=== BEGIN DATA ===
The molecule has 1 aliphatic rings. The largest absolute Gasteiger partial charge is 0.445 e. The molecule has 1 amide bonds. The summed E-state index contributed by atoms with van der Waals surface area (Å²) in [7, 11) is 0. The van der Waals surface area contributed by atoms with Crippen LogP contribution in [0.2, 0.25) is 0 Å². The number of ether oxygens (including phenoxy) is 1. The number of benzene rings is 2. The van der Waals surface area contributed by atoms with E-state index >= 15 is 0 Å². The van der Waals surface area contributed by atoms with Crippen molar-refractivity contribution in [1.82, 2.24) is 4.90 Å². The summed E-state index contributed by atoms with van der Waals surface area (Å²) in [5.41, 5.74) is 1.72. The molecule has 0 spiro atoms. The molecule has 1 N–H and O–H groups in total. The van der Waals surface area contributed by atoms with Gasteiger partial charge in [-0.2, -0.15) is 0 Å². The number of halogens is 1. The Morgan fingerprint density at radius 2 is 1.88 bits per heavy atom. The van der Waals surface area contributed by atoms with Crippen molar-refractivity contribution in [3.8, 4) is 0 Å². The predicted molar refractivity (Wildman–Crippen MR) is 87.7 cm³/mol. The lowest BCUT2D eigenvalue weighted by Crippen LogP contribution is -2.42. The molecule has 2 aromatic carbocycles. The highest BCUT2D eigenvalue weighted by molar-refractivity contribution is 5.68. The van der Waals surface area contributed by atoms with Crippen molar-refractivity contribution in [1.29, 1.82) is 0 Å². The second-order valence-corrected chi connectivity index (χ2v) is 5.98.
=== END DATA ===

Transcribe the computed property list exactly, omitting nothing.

The molecule has 1 aliphatic rings. The largest absolute Gasteiger partial charge is 0.445 e. The molecule has 1 amide bonds. The summed E-state index contributed by atoms with van der Waals surface area (Å²) in [7, 11) is 0. The van der Waals surface area contributed by atoms with Crippen LogP contribution in [0.2, 0.25) is 0 Å². The number of ether oxygens (including phenoxy) is 1. The number of benzene rings is 2. The van der Waals surface area contributed by atoms with E-state index >= 15 is 0 Å². The van der Waals surface area contributed by atoms with Crippen molar-refractivity contribution in [1.82, 2.24) is 4.90 Å². The summed E-state index contributed by atoms with van der Waals surface area (Å²) in [5.41, 5.74) is 1.72. The molecule has 0 spiro atoms. The molecule has 1 N–H and O–H groups in total. The van der Waals surface area contributed by atoms with Gasteiger partial charge in [-0.2, -0.15) is 0 Å². The number of halogens is 1. The Morgan fingerprint density at radius 2 is 1.88 bits per heavy atom. The van der Waals surface area contributed by atoms with Crippen molar-refractivity contribution in [3.8, 4) is 0 Å². The predicted molar refractivity (Wildman–Crippen MR) is 87.7 cm³/mol. The lowest BCUT2D eigenvalue weighted by Crippen LogP contribution is -2.42. The molecule has 2 aromatic carbocycles. The highest BCUT2D eigenvalue weighted by molar-refractivity contribution is 5.68. The van der Waals surface area contributed by atoms with Crippen molar-refractivity contribution in [1.29, 1.82) is 0 Å². The second-order valence-corrected chi connectivity index (χ2v) is 5.98.